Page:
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Meet Your Maker Panelist: Esther Knight of Fabrc For Freedom

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Esther Knight

Our Friday Night talk based around Human trafficking in the Fashion Industry will feature the very talented Esther Knight of Fabric For Freedom.

Fabrics consist of organic and recycled materials, including ends of rolls. Products are all ethically produced in the U.K, where we guarantee fair wages and good working conditions. Built on a foundation of integrity: truth, transparency, justice. Nothing is wasted. We will leave this earth with nothing other than the lives and hearts we have affected so make it count. For as Victor Hugo puts it;

“Nothing can stop an idea from whose time has come”.

Sans Pareil interviewed Esther before Meet Your Maker starts next week. To be get tickets to Esther’s talk head along to our eventbrite page and grab one for only £10

Firstly, tell us who you are and what you do?

My name is Esther Knight and I am the founder of Fabric For Freedom.

Fabric For Freedom creates modern, contemporary women’s & unisex clothing with a purpose that aims to bring change to the fashion industry minimising our impact on the environment and being a company that benefits people and prevents climate change.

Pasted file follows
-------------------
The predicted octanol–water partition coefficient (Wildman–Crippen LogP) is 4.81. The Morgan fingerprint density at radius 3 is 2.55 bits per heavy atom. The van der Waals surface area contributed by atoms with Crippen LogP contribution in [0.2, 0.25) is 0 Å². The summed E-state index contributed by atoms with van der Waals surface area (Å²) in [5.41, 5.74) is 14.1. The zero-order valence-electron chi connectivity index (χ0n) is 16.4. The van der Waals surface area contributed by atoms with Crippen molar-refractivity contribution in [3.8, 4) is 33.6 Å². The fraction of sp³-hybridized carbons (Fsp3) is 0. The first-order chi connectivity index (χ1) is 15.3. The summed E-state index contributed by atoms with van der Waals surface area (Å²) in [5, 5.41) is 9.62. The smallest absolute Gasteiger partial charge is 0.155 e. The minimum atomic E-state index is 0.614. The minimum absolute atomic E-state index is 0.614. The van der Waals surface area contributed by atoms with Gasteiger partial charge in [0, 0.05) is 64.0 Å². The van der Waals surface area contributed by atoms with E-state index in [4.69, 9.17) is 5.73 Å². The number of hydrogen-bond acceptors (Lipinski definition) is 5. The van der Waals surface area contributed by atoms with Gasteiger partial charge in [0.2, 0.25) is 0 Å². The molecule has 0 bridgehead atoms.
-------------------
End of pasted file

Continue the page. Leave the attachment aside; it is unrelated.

What inspired you to start on this path?

I started the business after seeing first-hand the issues in the industry. Fueled by the passion to fight against Human Trafficking we assist with charitable initiatives to combat exploitation and help poverty-stricken communities.  I was a buyer for both designer & high street fast fashion brands and as a buyer I was the one that was dealing with and producing clothing to hit margin targets no matter what to cost was to people or the environment.

I thought that there must be a better way to do business, one where people didn’t suffer and one where clothing wasn’t promoting climate change issues.

I saw a problem and wanted to solve it. Everything you see in a store a buyer has developed and put there, therefore if it is unethical, we know about it. I was picking cheaper fabrics to hit a margin targets, putting pressure on suppliers to fulfil my orders so they were working to 3am and demanding cost price reductions that would only have a negative impact on the workers.

This is why this industry sees child labor, unpaid overtime, long working hours and slavery and it results on there being so much pressure on suppliers that 300,000 cotton farmers commit suicide india.

I was seeing so much exploitation within the UK too, seeing young graduates so badly treated that their self-worth had vanished, they were depressed, over worked and underpaid. Only then to hear the phrase “that’s the nature of buying”.